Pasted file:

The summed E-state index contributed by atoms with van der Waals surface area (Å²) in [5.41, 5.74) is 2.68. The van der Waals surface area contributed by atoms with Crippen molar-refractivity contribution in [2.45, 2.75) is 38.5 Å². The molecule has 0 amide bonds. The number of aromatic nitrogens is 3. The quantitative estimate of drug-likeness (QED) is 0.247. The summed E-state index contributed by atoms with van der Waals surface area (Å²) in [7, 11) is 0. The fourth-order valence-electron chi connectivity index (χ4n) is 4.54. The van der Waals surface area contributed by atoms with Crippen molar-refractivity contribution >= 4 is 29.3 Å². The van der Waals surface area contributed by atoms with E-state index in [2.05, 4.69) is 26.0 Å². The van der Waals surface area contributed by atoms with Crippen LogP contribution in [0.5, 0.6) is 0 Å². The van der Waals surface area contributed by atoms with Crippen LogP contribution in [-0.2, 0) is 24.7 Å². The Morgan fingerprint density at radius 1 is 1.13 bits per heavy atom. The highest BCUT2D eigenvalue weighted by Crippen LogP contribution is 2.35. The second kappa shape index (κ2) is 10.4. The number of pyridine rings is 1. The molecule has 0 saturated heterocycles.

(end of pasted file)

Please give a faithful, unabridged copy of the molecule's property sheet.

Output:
The summed E-state index contributed by atoms with van der Waals surface area (Å²) in [5.41, 5.74) is 2.68. The van der Waals surface area contributed by atoms with Crippen molar-refractivity contribution in [2.45, 2.75) is 38.5 Å². The molecule has 0 amide bonds. The number of aromatic nitrogens is 3. The quantitative estimate of drug-likeness (QED) is 0.247. The summed E-state index contributed by atoms with van der Waals surface area (Å²) in [7, 11) is 0. The fourth-order valence-electron chi connectivity index (χ4n) is 4.54. The van der Waals surface area contributed by atoms with Crippen molar-refractivity contribution >= 4 is 29.3 Å². The van der Waals surface area contributed by atoms with E-state index in [2.05, 4.69) is 26.0 Å². The van der Waals surface area contributed by atoms with Crippen LogP contribution in [0.5, 0.6) is 0 Å². The van der Waals surface area contributed by atoms with Crippen LogP contribution in [-0.2, 0) is 24.7 Å². The Morgan fingerprint density at radius 1 is 1.13 bits per heavy atom. The highest BCUT2D eigenvalue weighted by Crippen LogP contribution is 2.35. The second kappa shape index (κ2) is 10.4. The number of pyridine rings is 1. The molecule has 0 saturated heterocycles.